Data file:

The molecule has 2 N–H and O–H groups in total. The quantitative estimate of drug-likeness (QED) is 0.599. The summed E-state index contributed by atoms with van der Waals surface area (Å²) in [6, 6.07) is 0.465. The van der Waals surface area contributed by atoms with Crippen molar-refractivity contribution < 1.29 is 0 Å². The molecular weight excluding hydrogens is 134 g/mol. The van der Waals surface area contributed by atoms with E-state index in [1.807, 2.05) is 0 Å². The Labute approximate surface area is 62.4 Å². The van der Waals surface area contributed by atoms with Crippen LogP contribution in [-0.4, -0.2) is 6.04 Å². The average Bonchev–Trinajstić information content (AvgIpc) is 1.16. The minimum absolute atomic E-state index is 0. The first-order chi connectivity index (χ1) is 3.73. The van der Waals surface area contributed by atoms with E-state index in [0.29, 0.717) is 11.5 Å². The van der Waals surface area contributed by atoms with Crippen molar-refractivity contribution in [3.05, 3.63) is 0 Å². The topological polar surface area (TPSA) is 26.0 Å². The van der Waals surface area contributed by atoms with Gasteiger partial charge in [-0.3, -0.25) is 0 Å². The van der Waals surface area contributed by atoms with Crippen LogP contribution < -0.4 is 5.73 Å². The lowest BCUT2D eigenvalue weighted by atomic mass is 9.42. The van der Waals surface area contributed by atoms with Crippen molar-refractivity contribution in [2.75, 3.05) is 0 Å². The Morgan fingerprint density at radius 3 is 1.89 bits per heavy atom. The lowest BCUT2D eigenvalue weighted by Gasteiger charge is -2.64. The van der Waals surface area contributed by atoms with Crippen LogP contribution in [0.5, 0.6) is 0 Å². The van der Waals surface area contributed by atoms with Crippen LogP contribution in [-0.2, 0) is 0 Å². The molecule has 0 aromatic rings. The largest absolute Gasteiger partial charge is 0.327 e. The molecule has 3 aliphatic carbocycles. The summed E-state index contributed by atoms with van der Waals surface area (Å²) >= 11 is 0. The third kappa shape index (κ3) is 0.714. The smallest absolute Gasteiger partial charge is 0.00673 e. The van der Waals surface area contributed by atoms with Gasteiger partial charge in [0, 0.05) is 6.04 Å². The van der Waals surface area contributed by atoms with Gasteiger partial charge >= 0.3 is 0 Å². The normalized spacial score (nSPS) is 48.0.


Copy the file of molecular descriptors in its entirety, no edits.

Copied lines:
The molecule has 2 N–H and O–H groups in total. The quantitative estimate of drug-likeness (QED) is 0.599. The summed E-state index contributed by atoms with van der Waals surface area (Å²) in [6, 6.07) is 0.465. The van der Waals surface area contributed by atoms with Crippen molar-refractivity contribution < 1.29 is 0 Å². The molecular weight excluding hydrogens is 134 g/mol. The van der Waals surface area contributed by atoms with E-state index in [1.807, 2.05) is 0 Å². The Labute approximate surface area is 62.4 Å². The van der Waals surface area contributed by atoms with Crippen LogP contribution in [-0.4, -0.2) is 6.04 Å². The average Bonchev–Trinajstić information content (AvgIpc) is 1.16. The minimum absolute atomic E-state index is 0. The first-order chi connectivity index (χ1) is 3.73. The van der Waals surface area contributed by atoms with E-state index in [0.29, 0.717) is 11.5 Å². The van der Waals surface area contributed by atoms with Crippen molar-refractivity contribution in [3.05, 3.63) is 0 Å². The topological polar surface area (TPSA) is 26.0 Å². The van der Waals surface area contributed by atoms with Gasteiger partial charge in [-0.3, -0.25) is 0 Å². The van der Waals surface area contributed by atoms with Crippen LogP contribution < -0.4 is 5.73 Å². The lowest BCUT2D eigenvalue weighted by atomic mass is 9.42. The van der Waals surface area contributed by atoms with Crippen molar-refractivity contribution in [2.75, 3.05) is 0 Å². The Morgan fingerprint density at radius 3 is 1.89 bits per heavy atom. The lowest BCUT2D eigenvalue weighted by Gasteiger charge is -2.64. The van der Waals surface area contributed by atoms with Crippen LogP contribution in [0.5, 0.6) is 0 Å². The van der Waals surface area contributed by atoms with Crippen LogP contribution in [-0.2, 0) is 0 Å². The molecule has 0 aromatic rings. The largest absolute Gasteiger partial charge is 0.327 e. The molecule has 3 aliphatic carbocycles. The summed E-state index contributed by atoms with van der Waals surface area (Å²) >= 11 is 0. The third kappa shape index (κ3) is 0.714. The smallest absolute Gasteiger partial charge is 0.00673 e. The van der Waals surface area contributed by atoms with Gasteiger partial charge in [0, 0.05) is 6.04 Å². The van der Waals surface area contributed by atoms with Gasteiger partial charge >= 0.3 is 0 Å². The normalized spacial score (nSPS) is 48.0.